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Why does scipy.signal.detrend give slightly different results on the same data? Also, it seems to give different results depending on whether the keyword "linear" is included (by default, the detrend is linear anyway)

Edit: I know the inaccuracy is very small, and some inaccuracy is expected due to floating point arithmetic. What is strange is that the results are different for the same data + function.

from scipy.signal import detrend as scipy_detrend
from pylab import *

x = arange(10)
y = arange(10, dtype='int64')

subplot(211)
plot(x, scipy_detrend(y, type="linear"), label='scipy detrend linear')
plot(x, scipy_detrend(y), label='scipy detrend')
plot(x, detrend(y, "linear"), label='pylab detrend')

subplot(212)
plot(x, scipy_detrend(y, type="linear"), label='scipy detrend linear')
plot(x, scipy_detrend(y), label='scipy detrend')
plot(x, detrend(y, "linear"), label='pylab detrend')

show()

Note: the red line is pylab.detrend, blue line is scipy.signal.detrend with linear keyword and green is just scipy.signal.detrend enter image description here.

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up vote 3 down vote accepted

It is floating point rounding error. In the general case, floating point error is not necessarily reproducible across runs on the same CPU, same data, and same code, as it can be affected by events outside the program (unless special care is taken):

Consistency of Floating-Point Results using the Intel® Compiler or Why doesn’t my application always give the same answer? - Dr. Martyn J. Corden, David Kreitzer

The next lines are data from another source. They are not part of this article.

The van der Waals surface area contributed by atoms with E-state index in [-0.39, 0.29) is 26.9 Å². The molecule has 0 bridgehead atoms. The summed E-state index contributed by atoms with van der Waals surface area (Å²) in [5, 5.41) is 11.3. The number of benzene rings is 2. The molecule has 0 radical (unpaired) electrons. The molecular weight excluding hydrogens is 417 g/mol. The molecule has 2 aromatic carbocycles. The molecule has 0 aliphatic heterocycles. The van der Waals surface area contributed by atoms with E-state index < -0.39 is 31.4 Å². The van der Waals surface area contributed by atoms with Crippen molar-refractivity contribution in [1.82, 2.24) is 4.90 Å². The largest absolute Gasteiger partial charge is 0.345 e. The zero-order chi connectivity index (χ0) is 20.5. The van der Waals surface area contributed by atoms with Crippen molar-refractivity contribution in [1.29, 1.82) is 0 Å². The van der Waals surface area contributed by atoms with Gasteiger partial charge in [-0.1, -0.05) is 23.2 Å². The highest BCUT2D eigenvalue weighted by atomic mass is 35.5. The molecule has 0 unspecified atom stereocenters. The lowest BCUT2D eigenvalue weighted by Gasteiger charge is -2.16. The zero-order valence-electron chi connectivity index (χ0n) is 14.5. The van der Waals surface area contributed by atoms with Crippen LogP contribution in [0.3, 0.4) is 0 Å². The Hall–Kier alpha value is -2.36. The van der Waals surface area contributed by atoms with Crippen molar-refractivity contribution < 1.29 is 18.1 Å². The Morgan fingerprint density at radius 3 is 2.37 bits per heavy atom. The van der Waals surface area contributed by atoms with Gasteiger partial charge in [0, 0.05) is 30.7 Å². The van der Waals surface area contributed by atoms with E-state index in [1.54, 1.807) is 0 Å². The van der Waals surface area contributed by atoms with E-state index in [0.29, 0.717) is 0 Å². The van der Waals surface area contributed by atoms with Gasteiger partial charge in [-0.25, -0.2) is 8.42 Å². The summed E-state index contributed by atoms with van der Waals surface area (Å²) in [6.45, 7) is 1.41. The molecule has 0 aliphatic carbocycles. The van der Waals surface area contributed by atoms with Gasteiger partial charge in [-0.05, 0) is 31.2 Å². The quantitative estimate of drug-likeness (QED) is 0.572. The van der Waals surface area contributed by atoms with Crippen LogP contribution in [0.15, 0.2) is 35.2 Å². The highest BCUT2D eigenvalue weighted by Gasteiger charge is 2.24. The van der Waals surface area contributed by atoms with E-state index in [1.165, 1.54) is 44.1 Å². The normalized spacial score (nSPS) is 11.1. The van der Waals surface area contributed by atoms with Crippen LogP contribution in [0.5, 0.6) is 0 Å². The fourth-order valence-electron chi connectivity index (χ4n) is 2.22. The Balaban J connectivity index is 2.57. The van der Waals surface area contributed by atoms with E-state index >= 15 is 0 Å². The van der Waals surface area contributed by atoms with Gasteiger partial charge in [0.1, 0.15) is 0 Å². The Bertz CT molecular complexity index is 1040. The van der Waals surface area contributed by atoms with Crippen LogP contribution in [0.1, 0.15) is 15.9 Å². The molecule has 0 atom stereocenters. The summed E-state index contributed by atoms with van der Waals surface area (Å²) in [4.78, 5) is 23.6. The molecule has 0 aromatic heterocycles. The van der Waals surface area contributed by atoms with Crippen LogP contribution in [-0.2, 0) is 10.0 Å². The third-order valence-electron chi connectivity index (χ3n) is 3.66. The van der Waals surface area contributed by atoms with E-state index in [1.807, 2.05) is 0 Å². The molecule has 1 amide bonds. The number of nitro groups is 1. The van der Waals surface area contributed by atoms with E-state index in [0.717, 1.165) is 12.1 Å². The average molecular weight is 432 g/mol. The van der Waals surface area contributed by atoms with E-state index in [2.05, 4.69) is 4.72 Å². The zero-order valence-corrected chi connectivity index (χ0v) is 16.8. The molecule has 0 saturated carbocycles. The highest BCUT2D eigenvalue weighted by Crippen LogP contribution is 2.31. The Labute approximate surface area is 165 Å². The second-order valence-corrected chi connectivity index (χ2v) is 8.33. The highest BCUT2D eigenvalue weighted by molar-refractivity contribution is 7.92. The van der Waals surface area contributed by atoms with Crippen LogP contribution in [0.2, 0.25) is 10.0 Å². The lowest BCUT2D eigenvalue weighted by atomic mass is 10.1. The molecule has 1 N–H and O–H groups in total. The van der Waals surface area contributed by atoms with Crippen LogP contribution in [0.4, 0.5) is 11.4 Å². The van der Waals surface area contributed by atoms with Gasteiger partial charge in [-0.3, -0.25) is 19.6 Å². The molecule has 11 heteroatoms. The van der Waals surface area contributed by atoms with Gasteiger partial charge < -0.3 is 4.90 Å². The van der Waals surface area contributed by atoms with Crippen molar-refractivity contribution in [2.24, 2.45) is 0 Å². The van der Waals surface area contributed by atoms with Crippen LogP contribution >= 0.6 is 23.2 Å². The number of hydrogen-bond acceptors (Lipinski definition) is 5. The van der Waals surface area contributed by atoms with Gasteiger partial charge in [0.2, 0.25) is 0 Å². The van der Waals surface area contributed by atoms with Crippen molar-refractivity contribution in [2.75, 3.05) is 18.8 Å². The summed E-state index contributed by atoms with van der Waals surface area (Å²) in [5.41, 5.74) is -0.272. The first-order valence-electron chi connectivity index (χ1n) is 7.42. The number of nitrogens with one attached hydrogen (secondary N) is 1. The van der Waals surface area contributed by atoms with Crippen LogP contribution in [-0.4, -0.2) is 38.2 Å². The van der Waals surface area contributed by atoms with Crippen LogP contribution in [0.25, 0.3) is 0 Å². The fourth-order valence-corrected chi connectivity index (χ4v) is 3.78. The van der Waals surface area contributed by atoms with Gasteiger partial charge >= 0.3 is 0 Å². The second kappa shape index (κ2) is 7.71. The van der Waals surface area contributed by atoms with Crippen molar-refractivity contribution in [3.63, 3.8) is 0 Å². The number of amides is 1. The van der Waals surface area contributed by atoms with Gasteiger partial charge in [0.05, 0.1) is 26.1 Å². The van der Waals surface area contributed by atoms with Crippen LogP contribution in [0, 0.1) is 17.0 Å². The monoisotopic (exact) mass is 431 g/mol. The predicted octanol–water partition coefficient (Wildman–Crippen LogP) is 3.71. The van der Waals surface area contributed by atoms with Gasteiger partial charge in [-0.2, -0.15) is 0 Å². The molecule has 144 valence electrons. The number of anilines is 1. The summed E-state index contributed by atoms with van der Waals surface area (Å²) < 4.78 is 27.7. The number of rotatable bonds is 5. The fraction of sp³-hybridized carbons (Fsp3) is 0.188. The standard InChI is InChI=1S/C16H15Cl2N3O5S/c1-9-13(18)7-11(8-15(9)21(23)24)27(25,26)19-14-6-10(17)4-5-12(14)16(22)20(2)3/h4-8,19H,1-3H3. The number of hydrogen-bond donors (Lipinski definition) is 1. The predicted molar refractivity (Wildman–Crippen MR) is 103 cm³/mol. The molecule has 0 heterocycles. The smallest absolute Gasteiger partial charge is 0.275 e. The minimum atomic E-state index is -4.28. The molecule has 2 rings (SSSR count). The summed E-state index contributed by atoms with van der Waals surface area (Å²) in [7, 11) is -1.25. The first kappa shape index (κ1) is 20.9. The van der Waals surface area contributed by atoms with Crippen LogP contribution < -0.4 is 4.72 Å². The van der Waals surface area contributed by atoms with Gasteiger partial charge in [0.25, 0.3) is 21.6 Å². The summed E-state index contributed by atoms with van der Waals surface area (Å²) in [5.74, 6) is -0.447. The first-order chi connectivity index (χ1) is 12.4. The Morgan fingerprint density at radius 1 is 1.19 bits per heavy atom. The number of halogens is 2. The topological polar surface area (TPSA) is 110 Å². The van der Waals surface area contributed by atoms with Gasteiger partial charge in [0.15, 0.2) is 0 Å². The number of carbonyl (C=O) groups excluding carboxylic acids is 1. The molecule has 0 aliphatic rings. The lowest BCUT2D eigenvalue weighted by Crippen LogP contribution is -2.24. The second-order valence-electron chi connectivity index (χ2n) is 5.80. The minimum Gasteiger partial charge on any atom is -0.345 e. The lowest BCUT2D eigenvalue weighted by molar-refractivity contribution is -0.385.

This seems to be a FAQ

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1  
Thanks for looking into this! I can not access the document you linked to (Page not found). – Dhara Oct 22 '13 at 10:48
    
Fixed the link. – pv. Oct 22 '13 at 13:13

Your data is arange(10), and your detrended result is of the order 1e-15, that means the difference is due to floating point accuracy. (Your detrended result is 15 orders of magnitude smaller than your input already)

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If it were floating point accuracy, you would always see the same inaccuracy, not different numbers in different runs, right? – Dhara Oct 22 '13 at 8:28
    
@Dhara No, you would see different numbers in different runs, depending on how float(1) actually is 1.00000000004 or 1.00000000007 or ... – usethedeathstar Oct 22 '13 at 8:49
    
Are you suggesting that at the start of the program, float(x) can have different representations? Can you back up that claim? I can understand if different arithmetic operations lead to slightly different values for float(x), but if I simply do float(x), it should always be the exact same binary representation. – Dhara Oct 22 '13 at 9:01
    
hmm, point taken, that sounded confusing, but do you have different runs? Since one run with keyword linear and one run without it is not two runs of the same thing, since the things it does internally will be slightly different – usethedeathstar Oct 22 '13 at 9:06
    
by default, the detrend should do a linear detrend, so the keyword shouldn't matter at all – Dhara Oct 22 '13 at 9:14

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